You don’t need to be a genius to see that the music industry, like the other branches of the media, is driven almost entirely by desire for profit. Perhaps that is not an entirely bad thing, but with the continuing consolidation of media companies, the bottom line really means bottom, as in lowest common denominator.
Perhaps because it is the liturgical music with which I am most familiar, perhaps the emotions of the occasion are always so heightened. But for whatever reason, I believe there is no music in the Jewish tradition more powerful than the various versions of the High Holy Days service, whatever its provenance. Composers as various as Ernest Bloch and Max Bruch have been drawn to this music and for a cantor it is undoubtedly the crown of the year. Below are six new recordings that speak directly to tradition and a seventh which comments on it obliquely but passionately.
This year produced 16 five-star recordings, and you can’t go wrong with any of them. However, because of space limitations, I am forced to choose a 10-best list. That doesn’t mean the rest are anything less than wonderful, and I have listed them all here.
“Abayudaya: Music from the Jewish People of Uganda” (Smithsonian Folkways)
The CDs have been piling up on my desk in recent weeks. Happily, there are some real gems here, so clearing the desk is a pleasure. Hopefully, this will encourage you to grab some for yourself before the leaves turn. But get comfortable, because this will go on until the proverbial frost is on the proverbial pumpkin. Or the snow is on the chanukiyah.
Choral Music of Congregation Shearith Israel (self-distributed)
Recently one of the great American newspapers carried a long guide to recent recordings of world music in its arts pages. The article was thoughtful, intelligent and, for the most part, a splendid introduction to the field, covering everything from sub-Saharan Africa to Celtic music.
There was only one striking omission: the author didn’t discuss a single recording of Jewish music of any kind.
Long before hip-hop turned sampling into an art form, before “postmodernism” became a label slapped on anyone whose music borrowed eclectically from other cultures and traditions, Jewish music was evolving through a process of accretion, taking scales from this neighbor, rhythms from that one, harmonies from yet another, making a virtue of the necessities of the diaspora.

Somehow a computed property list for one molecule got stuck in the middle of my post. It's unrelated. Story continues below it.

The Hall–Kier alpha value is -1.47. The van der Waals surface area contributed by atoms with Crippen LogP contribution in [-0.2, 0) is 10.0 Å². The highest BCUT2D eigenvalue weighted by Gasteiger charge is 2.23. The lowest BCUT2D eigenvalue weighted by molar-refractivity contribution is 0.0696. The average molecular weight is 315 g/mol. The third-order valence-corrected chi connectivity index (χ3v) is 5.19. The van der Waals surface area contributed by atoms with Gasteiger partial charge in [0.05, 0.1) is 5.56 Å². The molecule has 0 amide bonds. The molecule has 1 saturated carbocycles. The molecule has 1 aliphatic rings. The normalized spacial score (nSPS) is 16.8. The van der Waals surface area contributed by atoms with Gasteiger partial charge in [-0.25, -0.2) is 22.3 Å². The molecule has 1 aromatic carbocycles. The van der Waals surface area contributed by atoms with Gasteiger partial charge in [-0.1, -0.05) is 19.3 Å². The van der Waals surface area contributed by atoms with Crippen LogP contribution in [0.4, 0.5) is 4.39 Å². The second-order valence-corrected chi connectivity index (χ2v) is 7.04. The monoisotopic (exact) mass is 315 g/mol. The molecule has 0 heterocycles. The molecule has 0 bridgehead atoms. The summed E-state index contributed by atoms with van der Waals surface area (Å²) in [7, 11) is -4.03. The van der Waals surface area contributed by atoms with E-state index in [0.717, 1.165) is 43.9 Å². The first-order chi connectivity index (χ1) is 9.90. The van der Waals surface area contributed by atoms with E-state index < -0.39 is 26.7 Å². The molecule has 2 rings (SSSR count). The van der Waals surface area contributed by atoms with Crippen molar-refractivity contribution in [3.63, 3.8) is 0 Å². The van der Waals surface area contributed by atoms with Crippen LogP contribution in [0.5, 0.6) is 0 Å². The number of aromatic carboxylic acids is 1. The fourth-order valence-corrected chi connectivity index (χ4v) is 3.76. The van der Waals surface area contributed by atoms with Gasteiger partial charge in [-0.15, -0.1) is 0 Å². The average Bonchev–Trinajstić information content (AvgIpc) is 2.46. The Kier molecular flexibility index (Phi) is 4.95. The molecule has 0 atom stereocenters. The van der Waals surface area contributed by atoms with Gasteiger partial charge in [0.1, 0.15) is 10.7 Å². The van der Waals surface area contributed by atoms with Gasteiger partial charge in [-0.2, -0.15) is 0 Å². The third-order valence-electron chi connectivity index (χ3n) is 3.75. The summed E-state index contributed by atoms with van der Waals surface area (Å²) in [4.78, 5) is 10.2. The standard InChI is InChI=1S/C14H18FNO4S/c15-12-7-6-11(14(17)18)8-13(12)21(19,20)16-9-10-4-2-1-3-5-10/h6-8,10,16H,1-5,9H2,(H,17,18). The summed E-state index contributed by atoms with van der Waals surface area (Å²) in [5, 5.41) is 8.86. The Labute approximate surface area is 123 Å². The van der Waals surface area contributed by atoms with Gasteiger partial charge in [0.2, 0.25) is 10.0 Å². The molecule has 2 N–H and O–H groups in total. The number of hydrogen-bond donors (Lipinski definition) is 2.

That process has continued to this moment as contemporary Jewish musicians unblushingly put the hyphens in klez-jazz.
It was not, perhaps, the most fortuitous timing. The coincidence of Muhammad “Abu” Abbas, the Palestinian who engineered the 1985 hijacking of the cruise ship Achille Lauro, being captured by American troops in Baghdad in mid-April and the debut of a new film version of John Adams’ opera about the hijacking, “The Death of Klinghoffer,” is not the sort of publicity-grabbing confluence of events that a major arts organization like Lincoln Center usually seeks.
The ongoing war between the cantors and the congregants usually turns to a cease-fire when the High Holy Days arrive. For a few days each year, even the most fervent would-be singers are content to let the pros handle the more difficult repertoire. (Especially on an empty stomach.) But on the CD turntable, the tension between liturgy as performance and liturgy as prayer goes on. These recent recordings, mostly of prayer and Biblical texts run the gamut from “follow the bouncing chazan” to “shut up and listen.”
Billy Wilder used to joke about his former compatriots in Austria. He would say, “The Austrians are a marvelous people: they have convinced the whole world that Beethoven was Austrian and Hitler was German.” Axel Corti, a Paris-born, half-Italian, half-Austrian filmmaker, would have undoubtedly appreciated this jibe. Corti, who died of leukemia in 1993, spent his entire career as a film, theater and radio director putting the Austrian-Jewish connection under the microscope of his art with scathing results.